Last night, my ’99 Taurus was a few miles away from overheating. I noticed it in Kalamazoo and had to drive to Grand Rapids. So I drove slowly with my eye on the dashboard in Kzoo until I could reach a Speedway. I spotted one just before the highway and grabbed my maintenance book from the glove box.
It didn’t contain any information that would help me, only informed me that there are two types of coolant: green and orange. It did not specify which one my car used but did caution that the two could never be mixed; it said so in a very ominous way. So I popped my hood and used my flashlight app to check inside. Nothing. An empty (as far as I could tell) container. I called my dad even though he lives two and a half hours away for help. He assumed I hadn’t looked at the book. Thanks. Then he told me to buy some water, which I did, and began to turn my experience into a teaching lesson. Only I didn’t want a teaching lesson. I wanted to be home. I wanted to not have to worry about my car overheating or paying to fix it. I was potentially stranded in Kzoo on a foggy night with an hour drive ahead of me. I wanted compassion, a kind and concerned voice, a caring response.
And in some way, the experience spoke a greater truth to me. My dad wants me to grow up. He wants me to be self-sufficient. I’m not. So the compassion I once received from him has turned into the harsh but necessary nudge of a parent bird, throwing its child from the nest to teach it to fly. I’m on my own (in more ways than one). And I got to thinking that fledglings must become hardened to their environment to survive. That thought got me worrying about my own hardening perspective. When does necessity turn to that impermeable wall that we build to keep ourselves from the pain of being vulnerable or dependent on others? When do we become too self-sufficent?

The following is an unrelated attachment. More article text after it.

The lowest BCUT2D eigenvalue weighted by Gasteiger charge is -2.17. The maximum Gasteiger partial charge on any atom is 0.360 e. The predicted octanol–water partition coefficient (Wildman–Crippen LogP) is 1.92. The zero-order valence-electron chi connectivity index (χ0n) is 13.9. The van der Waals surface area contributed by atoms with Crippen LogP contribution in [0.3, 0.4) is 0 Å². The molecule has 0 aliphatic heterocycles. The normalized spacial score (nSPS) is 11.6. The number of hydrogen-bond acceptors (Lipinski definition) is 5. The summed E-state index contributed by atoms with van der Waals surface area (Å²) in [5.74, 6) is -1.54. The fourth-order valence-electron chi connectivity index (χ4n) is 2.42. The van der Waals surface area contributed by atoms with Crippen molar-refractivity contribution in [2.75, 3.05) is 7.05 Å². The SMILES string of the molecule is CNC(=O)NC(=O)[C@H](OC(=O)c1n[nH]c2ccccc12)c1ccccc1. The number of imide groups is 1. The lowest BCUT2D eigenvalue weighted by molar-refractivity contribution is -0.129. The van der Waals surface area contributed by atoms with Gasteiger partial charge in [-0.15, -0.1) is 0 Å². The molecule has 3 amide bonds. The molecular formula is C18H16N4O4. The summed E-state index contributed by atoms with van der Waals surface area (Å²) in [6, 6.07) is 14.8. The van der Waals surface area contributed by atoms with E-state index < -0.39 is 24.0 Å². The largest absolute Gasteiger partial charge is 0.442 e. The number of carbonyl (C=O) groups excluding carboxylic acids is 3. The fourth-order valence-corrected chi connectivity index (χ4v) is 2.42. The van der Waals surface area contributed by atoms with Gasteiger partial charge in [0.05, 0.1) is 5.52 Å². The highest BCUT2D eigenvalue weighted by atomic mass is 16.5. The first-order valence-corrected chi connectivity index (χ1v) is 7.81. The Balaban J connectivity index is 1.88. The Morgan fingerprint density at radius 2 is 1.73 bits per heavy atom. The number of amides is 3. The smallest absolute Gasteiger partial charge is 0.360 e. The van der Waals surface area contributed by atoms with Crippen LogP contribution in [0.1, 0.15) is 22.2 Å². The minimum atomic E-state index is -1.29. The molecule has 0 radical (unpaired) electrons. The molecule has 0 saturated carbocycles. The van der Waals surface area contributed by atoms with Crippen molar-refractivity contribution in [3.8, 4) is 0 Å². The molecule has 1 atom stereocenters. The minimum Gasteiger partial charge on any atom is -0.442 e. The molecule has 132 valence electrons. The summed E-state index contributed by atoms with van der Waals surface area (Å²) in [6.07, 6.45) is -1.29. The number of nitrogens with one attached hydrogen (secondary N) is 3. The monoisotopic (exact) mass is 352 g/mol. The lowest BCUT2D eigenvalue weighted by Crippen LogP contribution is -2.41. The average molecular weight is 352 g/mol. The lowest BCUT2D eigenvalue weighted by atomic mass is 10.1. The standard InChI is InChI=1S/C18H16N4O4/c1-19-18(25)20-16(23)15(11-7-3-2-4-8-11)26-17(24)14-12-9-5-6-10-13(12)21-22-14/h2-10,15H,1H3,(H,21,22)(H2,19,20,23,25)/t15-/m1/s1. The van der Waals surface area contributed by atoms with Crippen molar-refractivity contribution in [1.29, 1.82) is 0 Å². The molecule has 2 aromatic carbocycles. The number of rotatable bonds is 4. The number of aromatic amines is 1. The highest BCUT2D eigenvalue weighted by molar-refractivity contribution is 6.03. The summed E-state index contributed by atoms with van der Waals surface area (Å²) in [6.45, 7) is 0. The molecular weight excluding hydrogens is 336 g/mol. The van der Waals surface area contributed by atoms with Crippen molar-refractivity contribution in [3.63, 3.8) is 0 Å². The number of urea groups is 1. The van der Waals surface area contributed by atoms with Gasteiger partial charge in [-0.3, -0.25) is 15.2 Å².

I used to be hopelessly romantic. I use past tense because it’s a quality in me that has since been replaced with skepticism. Regardless, I happened across a blog the other day where a man blogged each day about the things he loved about his girlfriend. They had been together for five years and he could still find something every day about her that lit up his day. I thought to myself, “Maybe that kind of love does exist.” Of course, I kept reading. The current blogs let you know that they have since broken up and he’s devastated. Sad to say, I wasn’t surprised at all. In fact, I couldn’t help but to let out a chuckle as I thought of the irony of it, looking for hope in all the wrong places.
The truth is, I don’t believe that there’s someone for everyone or even that every person gets to experience five true friends in their lives (or however the saying goes). Look around. Out of all the people in the world, we expect this sort of bond in life. I think that what we expect is the exception and not the rule. I am happy for my friends who have found that bond. My skepticism does not question the love and committment of others but warns me only that there is no guarantee.
Sure, it was a lot to take in on a foggy night with a spare gallon of water in my backseat, but I was struck by this realization. I don’t have that reassuring voice on speed dial. I have my own common sense and resourcefulness. I have informative contacts and Google on my phone. And I’ve got to make it work for me.